Books About Building Kites

Flight is fascinating. While today we are all used to seeing airplanes in the sky and even flying in them ourselves, there was once a day when humans looked skyward and wondered at the flight of birds. Perhaps that's why children love to fly kites. And what is better than flying a kite you made yourself? You and your child can make some kites and then go out and fly them when the weather is warm and windy. Unless you're already a kite-building expert, you will probably need some instructions on how to build one. You and your child can start with some simple ones and move on to build some more complex ones.

Design Your Own Kite

Design Your Own Kite
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Even the youngest beginner can start making a kite with this kit. It is easy to assemble and comes complete with red, blue, yellow, and white paint as well as a brush so your child can personalize it just the way she wants. You can, of course, use your own paint or mix the colors if you want additional colors.Your child can also use crayons to personalize the kite even more. Imagine a kite with your child's wonderful artwork flying up in the sky. Better yet, imagine your child watching her own very special kite flying up in the sky!

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Asian Kites (Asian Arts and Crafts For Creative Kids)

Asian Kites (Asian Arts and Crafts For Creative Kids)
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This book has fourteen different projects, each one a kite from one of five Asian countries: China, Malaysia, Thailand, Korea, and Japan. Before providing instructions for the projects, the book provides information on materials needed for the kites, most of which can be found at home. But more than just covering the materials needed, the book also describes the various parts of a kite (frame, sail, tow point, knots) and the purpose of each one. In addition to that, the book covers various ways to decorate the kite, places to create the kite. It also talks about when and where to fly a kite. Each project starts with an age recommendation. Each then provides a list of supplies needed for the kite as well as diagrams that will help demonstrate the steps.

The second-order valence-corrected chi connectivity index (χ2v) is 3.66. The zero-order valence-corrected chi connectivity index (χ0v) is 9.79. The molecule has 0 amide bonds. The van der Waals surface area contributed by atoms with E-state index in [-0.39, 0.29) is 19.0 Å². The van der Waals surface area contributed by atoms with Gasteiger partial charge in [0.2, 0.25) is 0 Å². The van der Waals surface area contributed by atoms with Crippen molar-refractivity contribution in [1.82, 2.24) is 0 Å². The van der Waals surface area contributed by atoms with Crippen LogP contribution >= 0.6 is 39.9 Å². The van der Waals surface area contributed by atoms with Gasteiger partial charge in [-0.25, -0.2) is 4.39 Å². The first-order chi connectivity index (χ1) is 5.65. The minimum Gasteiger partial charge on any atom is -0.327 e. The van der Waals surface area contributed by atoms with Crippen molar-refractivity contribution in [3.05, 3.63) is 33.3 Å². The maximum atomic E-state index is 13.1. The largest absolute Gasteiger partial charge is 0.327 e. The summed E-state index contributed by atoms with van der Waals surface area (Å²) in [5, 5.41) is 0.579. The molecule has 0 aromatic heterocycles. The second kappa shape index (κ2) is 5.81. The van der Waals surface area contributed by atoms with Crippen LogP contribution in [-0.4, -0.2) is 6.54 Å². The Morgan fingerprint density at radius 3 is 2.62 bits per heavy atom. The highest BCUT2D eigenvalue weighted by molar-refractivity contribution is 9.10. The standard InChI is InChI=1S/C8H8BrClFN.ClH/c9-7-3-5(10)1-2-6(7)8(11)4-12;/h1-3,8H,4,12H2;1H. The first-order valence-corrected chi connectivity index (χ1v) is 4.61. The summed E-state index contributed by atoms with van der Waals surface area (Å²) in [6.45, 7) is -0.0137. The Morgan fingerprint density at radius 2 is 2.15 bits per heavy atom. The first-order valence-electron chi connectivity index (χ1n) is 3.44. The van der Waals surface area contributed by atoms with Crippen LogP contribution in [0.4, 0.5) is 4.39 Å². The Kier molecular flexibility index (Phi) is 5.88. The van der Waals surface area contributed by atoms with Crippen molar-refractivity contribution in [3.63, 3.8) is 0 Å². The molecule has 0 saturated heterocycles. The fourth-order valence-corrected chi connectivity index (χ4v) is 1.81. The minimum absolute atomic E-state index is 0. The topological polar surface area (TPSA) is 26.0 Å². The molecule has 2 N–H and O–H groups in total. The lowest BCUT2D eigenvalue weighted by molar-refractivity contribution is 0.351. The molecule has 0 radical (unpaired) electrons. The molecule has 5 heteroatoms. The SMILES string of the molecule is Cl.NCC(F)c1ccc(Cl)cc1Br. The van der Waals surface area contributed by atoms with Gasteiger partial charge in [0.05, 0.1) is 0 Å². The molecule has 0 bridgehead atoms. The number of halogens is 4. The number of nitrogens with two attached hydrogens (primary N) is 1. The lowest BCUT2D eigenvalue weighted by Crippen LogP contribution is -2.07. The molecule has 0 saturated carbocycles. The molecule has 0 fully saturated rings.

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25 Kites That Fly

25 Kites That Fly
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We are used to seeing the typical diamond-shaped (two-stick) kite, but there are many different kinds of kites. This book has 25 different kites you and your child can make - and they are sure to fly. After all, Leslie Hunt, the author, is a kite maker for the U.S. Weather Bureau. The 25 different kites include plane-surface kites, like the typical diamond-shaped kite, tailless kites like the balloon kite and box kite, and compound kites like a box kite with wings. The instructions include lists of materials needed to build the kites and the 70 illustrations throughout the book help make the instructions easy to follow.

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Easy-to-Make Decorative Kites: Step-by-Step Instructions

Easy-to-Make Decorative Kites: Step-by-Step Instructions
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In spite of the title, these kites aren't so easy to make, at least not for beginners. That doesn't mean that these are great kites to make! It just means that these might be kites for older kids to make. The kites include the European Diamond, the Japanese Red Devil Swooper, the Oriental Butterfly, the Korean Warrior, the Chinese Yüan, the Guatemalan Sun, the Traditional Chinese Dragonfly, and the New England Ghost. The instructions for each kite include materials needed and diagrams of the kites at different stages of construction. These kites might be more challenging to build, but that makes them perfect for older kids who have already mastered the basics of kite making.

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